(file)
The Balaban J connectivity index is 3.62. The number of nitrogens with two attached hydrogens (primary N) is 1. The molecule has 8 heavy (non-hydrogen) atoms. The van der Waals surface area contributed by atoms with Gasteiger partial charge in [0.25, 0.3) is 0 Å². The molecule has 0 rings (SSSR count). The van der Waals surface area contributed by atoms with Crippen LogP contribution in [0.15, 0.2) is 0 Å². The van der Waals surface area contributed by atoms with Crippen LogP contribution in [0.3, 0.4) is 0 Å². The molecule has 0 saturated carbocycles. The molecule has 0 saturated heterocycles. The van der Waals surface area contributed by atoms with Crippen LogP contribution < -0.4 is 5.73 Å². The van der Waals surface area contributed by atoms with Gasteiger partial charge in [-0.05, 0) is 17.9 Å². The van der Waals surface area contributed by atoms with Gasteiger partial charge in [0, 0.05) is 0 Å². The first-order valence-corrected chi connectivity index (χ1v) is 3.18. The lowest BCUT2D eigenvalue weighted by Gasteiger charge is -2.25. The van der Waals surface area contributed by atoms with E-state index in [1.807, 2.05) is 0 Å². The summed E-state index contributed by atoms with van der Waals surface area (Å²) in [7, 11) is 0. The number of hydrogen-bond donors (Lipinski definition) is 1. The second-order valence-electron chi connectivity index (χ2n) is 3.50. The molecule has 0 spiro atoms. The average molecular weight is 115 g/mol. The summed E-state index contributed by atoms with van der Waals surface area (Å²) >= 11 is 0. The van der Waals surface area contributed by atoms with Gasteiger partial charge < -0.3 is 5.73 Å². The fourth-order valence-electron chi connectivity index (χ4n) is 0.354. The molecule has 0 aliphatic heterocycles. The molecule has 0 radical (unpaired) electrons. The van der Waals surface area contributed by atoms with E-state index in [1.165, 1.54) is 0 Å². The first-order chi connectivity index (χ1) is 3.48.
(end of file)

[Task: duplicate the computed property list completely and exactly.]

The Balaban J connectivity index is 3.62. The number of nitrogens with two attached hydrogens (primary N) is 1. The molecule has 8 heavy (non-hydrogen) atoms. The van der Waals surface area contributed by atoms with Gasteiger partial charge in [0.25, 0.3) is 0 Å². The molecule has 0 rings (SSSR count). The van der Waals surface area contributed by atoms with Crippen LogP contribution in [0.15, 0.2) is 0 Å². The van der Waals surface area contributed by atoms with Crippen LogP contribution in [0.3, 0.4) is 0 Å². The molecule has 0 saturated carbocycles. The molecule has 0 saturated heterocycles. The van der Waals surface area contributed by atoms with Crippen LogP contribution < -0.4 is 5.73 Å². The van der Waals surface area contributed by atoms with Gasteiger partial charge in [-0.05, 0) is 17.9 Å². The van der Waals surface area contributed by atoms with Gasteiger partial charge in [0, 0.05) is 0 Å². The first-order valence-corrected chi connectivity index (χ1v) is 3.18. The lowest BCUT2D eigenvalue weighted by Gasteiger charge is -2.25. The van der Waals surface area contributed by atoms with E-state index in [1.807, 2.05) is 0 Å². The summed E-state index contributed by atoms with van der Waals surface area (Å²) in [7, 11) is 0. The number of hydrogen-bond donors (Lipinski definition) is 1. The second-order valence-electron chi connectivity index (χ2n) is 3.50. The molecule has 0 spiro atoms. The average molecular weight is 115 g/mol. The summed E-state index contributed by atoms with van der Waals surface area (Å²) >= 11 is 0. The van der Waals surface area contributed by atoms with Gasteiger partial charge < -0.3 is 5.73 Å². The fourth-order valence-electron chi connectivity index (χ4n) is 0.354. The molecule has 0 aliphatic heterocycles. The molecule has 0 radical (unpaired) electrons. The van der Waals surface area contributed by atoms with E-state index in [1.165, 1.54) is 0 Å². The first-order chi connectivity index (χ1) is 3.48.